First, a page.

"I'll just get my gear."

Kikujiro

This latest work from the great Takeshi Kitano, new on the video this week, is not his most popular. Apparently there are alot of individuals out there who hated this movie. Because this time Takeshi is not playing a violent cop or a gangster. He’s just some dude. And the movie is about how he has to take care of an adorable little boy.

Now I know what you’re thinkin. Cop and a Half. Three Men and a Baby. The one where Chuck Norris is a cop and his partner is a dog. All this type of garbage. And it’s true, that is the type of basic storyline we’re talking about here.

But that is what is so important about this work, is that it shows you can take the tough guy and little kid formula, and do it Takeshi style, and it comes out as a great comedy. Not as crap.

KikujiroTakeshi is, like our own Mr. Clint Eastwood, one of the great Badass Laureates. He has a stoic type personality and he is a master of the deadpan expression. He plays characters who go way overboard and convinces you with his eyes that he doesn’t see anything wrong with it. And what brings him into the Laureate category is that he directs his own pictures, and that his directifying style happens to be exactly the best one to showcase his Badass persona.

In a typical tough guy and kid picture, there might be a similar scene to the one where Takeshi goes back and beats the living shit out of a trucker for not giving him and the kid a ride. MAYBE. But there would be wacky music playing or “Bad to the Bone” or some shit like that. The trucker would start screaming like a baby and wiggling around goin “Oh no!” and eventually “Mommy!” and maybe he’d piss his pants and you’d think, “He’s not gonna be hurt that bad but boy is it fun to watch this fella squirm! Ha ha!”

Not here. Takeshi does it in one uninterupted shot, no music, from across the street. Like a police video or something. And he just starts beating on the dude with a stick. The sheer brutality of it is where the laffs come in.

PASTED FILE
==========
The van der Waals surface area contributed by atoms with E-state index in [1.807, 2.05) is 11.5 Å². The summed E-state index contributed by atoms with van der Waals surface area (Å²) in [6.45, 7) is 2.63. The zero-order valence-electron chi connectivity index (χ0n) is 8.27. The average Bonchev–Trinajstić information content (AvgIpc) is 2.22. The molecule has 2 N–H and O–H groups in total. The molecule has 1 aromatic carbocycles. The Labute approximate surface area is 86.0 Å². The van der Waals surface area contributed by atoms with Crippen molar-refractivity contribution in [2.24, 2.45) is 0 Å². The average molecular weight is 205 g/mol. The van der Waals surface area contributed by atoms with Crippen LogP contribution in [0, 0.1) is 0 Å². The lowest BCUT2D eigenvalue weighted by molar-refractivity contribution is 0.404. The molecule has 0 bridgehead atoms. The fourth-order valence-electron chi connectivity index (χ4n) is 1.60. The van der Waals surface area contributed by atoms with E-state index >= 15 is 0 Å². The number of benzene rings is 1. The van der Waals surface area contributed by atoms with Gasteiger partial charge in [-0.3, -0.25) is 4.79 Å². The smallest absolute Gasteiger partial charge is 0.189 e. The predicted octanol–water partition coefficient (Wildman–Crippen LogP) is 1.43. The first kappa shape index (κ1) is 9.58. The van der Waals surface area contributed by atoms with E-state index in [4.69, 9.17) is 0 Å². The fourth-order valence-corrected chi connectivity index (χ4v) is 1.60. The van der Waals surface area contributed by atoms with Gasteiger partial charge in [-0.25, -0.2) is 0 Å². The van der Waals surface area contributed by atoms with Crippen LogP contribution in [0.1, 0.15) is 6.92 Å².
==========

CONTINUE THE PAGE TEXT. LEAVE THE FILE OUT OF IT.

But the movie’s not all that violent. Takeshi’s character is basically a juvenile delinquent in an adult body. His wife convinces him to take her friend’s grand kid on a trip to see his mother. So he takes the kid to bet on bicycle races. This doesn’t work out so instead of trying to come up with a legitimate plan for traveling, he comes up with a bunch of dumb schemes. Like, what if we pop somebody’s tire, then we could help them change their tire, and they would offer us a ride.

The key to Takeshi is that he’ll do stupid shit like this, or blatantly stealing right in front of somebody, or assfucking some dude out of the blue in Boiling Point, and then you’ll look at him and he just sits there with this blank expression on his face that says, “What?”

The Takeshi approach could pump some new blood into any number of dumb comedy premises. Think of any one of these comedies that Arnold Schwarzenegger does every couple of years. Like he is pregnant or he has a short twin brother or he has to train an ostrich to defuse a bomb and etc. etc. Arnold has no fucking clue how to make that funny. Takeshi can do it in his sleep. And then wake up with a new idea for a gangster movie that came to him in a dream.

Please my young friends out there who have not yet seen the pictures of Beat Takeshi. I promise you. You will fall in love with the Takeshi style if you give it a chance. It is a very understated style, very slow and quiet. And that’s why it works so well. It’s not flashy or action packed and there’s not alot of talking. It’s all in the air. His persona never gets old and his directation is only getting better. There is no one else like Takeshi. But let’s leave this guy in Japan, all right americans. He’s doin good over there.

This entry was posted on Saturday, May 27th, 2000 at 10:36 pm and is filed under Comedy/Laffs, Drama, Reviews. You can follow any responses to this entry through the RSS 2.0 feed. You can leave a response, or trackback from your own site.

7 Responses to “Kikujiro”

  1. Porkchop express

    March 7th, 2010 at 7:54 pm